by Staff Writers
Amman (AFP) Aug 30, 2017
Jordan and Iraq on Wednesday reopened their only border crossing, saying security had been restored three years after the Islamic State group seized control of frontier areas.
In a joint statement, the two countries' governments said the crossing, called Turaibil in Iraq and Al-Karameh in Jordan, was reopened after it was "secured... against attacks by criminal gangs".
The border crossing is part of a crucial route linking the Iraqi and Jordanian capitals, and its reopening comes after Iraqi forces managed to retake most of the territory seized by IS in 2014.
The route passes through the vast desert province of Anbar, where IS maintains some of its last bastions, including the towns of Rawa, Aanah and Al-Qaim, more than 200 kilometres (125 miles) north of the border post.
The reopening of the post is a sign of increasing stability in the area and the restoration of commercial traffic will be important for the economies of both countries.
Issa Murad, the chairman of the Amman chamber of commerce, said the closure of the crossing had led to more than $1 billion in export losses and forced the closure of many factories.
Adel al-Massudi, head of international affairs at Iraq's commerce ministry, said the reopening of the crossing would namely have a "positive effect on the prices of cars".
Until 2014, Jordan was the gateway for car exports to Iraq.
Massudi told AFP he expected Iraq to resume importing goods from Europe through Turaibil and use it to export products including oil.
The post is 370 kilometres (230 miles) from Amman and 570 kilometres (350 miles) from Baghdad.
Iraq is bordered by Jordan and Syria to the west, Iran to the east and Saudi Arabia to the south.
The interior ministers of Jordan and Iraq, Ghaleb Zohbi and Qassem al-Araji, said in separate statements that the reopening of Turaibil was also a victory over "terrorism".
"The reopening of this vital crossing signifies the will to confront terrorism... and our determination to restore life to its normal course in this area," Zohbi said.
His Iraqi counterpart added: "Terrorism wanted to shut this crossing, as if to say we are ending life... but we want life and hope to persist."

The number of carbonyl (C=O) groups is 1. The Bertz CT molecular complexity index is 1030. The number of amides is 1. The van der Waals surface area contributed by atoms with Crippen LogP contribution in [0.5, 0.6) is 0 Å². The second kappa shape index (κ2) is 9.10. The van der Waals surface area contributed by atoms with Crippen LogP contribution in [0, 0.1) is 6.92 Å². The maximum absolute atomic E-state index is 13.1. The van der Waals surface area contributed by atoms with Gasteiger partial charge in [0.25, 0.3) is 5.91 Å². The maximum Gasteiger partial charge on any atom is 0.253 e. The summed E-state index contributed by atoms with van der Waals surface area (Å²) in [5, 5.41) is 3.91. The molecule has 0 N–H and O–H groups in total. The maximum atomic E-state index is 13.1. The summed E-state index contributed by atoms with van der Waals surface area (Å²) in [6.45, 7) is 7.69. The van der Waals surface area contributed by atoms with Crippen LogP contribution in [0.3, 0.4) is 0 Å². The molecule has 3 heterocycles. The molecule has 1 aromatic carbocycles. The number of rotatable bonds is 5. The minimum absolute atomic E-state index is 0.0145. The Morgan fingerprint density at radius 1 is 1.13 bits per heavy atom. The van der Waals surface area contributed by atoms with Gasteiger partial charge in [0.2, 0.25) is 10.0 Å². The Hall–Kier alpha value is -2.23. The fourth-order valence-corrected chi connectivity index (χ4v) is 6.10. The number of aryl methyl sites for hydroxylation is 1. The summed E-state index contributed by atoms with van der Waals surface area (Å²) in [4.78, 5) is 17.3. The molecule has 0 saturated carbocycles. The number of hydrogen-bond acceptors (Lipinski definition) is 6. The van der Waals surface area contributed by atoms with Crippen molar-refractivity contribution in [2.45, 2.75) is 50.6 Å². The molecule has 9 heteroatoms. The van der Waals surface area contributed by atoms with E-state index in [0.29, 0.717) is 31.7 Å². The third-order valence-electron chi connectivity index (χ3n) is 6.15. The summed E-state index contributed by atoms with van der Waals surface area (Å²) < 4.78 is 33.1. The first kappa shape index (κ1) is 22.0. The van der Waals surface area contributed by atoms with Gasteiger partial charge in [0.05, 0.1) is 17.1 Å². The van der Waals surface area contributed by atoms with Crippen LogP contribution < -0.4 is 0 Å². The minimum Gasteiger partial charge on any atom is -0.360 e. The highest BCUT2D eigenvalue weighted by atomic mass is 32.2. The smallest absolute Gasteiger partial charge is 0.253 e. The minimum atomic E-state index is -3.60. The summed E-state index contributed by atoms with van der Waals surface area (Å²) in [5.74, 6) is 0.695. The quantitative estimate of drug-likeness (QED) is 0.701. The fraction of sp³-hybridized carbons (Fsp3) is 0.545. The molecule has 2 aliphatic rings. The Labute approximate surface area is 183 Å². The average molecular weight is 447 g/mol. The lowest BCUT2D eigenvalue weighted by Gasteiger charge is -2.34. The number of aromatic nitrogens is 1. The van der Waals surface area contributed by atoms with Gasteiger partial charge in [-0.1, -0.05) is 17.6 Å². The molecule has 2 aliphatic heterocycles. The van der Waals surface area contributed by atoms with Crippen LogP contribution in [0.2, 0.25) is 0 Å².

Tal Abta, Iraq (AFP) Aug 29, 2017
Fighting in 50-degree desert heat is bad enough, but add choking exhaust fumes amid the confines of armoured vehicles, and no wonder the soldiers await their daily ice deliveries. In Tal Abta south of Tal Afar, where Iraqi forces have been engaged in mopping up operations against diehard jihadists of the Islamic State group, a key force is engaged in a vital mission. Men in T-shirts or m ... read more
Iraq: The first technology war of the 21st century
|The content herein, unless otherwise known to be public domain, are Copyright 1995-2017 - Space Media Network. All websites are published in Australia and are solely subject to Australian law and governed by Fair Use principals for news reporting and research purposes. AFP, UPI and IANS news wire stories are copyright Agence France-Presse, United Press International and Indo-Asia News Service. ESA news reports are copyright European Space Agency. All NASA sourced material is public domain. Additional copyrights may apply in whole or part to other bona fide parties. All articles labeled "by Staff Writers" include reports supplied to Space Media Network by industry news wires, PR agencies, corporate press officers and the like. Such articles are individually curated and edited by Space Media Network staff on the basis of the report's information value to our industry and professional readership. Advertising does not imply endorsement, agreement or approval of any opinions, statements or information provided by Space Media Network on any Web page published or hosted by Space Media Network. Privacy Statement|